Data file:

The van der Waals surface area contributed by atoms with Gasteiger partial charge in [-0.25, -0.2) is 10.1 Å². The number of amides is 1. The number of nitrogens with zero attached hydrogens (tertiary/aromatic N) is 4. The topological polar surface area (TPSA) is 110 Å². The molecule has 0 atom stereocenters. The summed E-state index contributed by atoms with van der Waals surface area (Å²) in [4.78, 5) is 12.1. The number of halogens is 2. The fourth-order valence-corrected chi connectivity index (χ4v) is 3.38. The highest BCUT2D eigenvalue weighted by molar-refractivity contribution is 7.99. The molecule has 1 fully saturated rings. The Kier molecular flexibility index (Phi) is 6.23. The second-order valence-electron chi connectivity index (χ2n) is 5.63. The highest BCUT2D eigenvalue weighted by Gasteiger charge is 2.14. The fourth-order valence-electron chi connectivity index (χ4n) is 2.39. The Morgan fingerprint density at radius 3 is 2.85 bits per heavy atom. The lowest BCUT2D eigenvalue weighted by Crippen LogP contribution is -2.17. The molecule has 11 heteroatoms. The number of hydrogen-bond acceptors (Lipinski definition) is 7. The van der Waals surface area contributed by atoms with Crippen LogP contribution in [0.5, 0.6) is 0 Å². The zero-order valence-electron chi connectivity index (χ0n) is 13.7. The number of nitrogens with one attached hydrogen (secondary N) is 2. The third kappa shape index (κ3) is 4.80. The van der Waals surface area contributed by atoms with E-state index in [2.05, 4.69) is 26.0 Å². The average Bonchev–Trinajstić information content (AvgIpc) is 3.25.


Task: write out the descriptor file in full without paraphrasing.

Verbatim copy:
The van der Waals surface area contributed by atoms with Gasteiger partial charge in [-0.25, -0.2) is 10.1 Å². The number of amides is 1. The number of nitrogens with zero attached hydrogens (tertiary/aromatic N) is 4. The topological polar surface area (TPSA) is 110 Å². The molecule has 0 atom stereocenters. The summed E-state index contributed by atoms with van der Waals surface area (Å²) in [4.78, 5) is 12.1. The number of halogens is 2. The fourth-order valence-corrected chi connectivity index (χ4v) is 3.38. The highest BCUT2D eigenvalue weighted by molar-refractivity contribution is 7.99. The molecule has 1 fully saturated rings. The Kier molecular flexibility index (Phi) is 6.23. The second-order valence-electron chi connectivity index (χ2n) is 5.63. The highest BCUT2D eigenvalue weighted by Gasteiger charge is 2.14. The fourth-order valence-electron chi connectivity index (χ4n) is 2.39. The Morgan fingerprint density at radius 3 is 2.85 bits per heavy atom. The lowest BCUT2D eigenvalue weighted by Crippen LogP contribution is -2.17. The molecule has 11 heteroatoms. The number of hydrogen-bond acceptors (Lipinski definition) is 7. The van der Waals surface area contributed by atoms with Crippen LogP contribution in [0.5, 0.6) is 0 Å². The zero-order valence-electron chi connectivity index (χ0n) is 13.7. The number of nitrogens with one attached hydrogen (secondary N) is 2. The third kappa shape index (κ3) is 4.80. The van der Waals surface area contributed by atoms with E-state index in [2.05, 4.69) is 26.0 Å². The average Bonchev–Trinajstić information content (AvgIpc) is 3.25.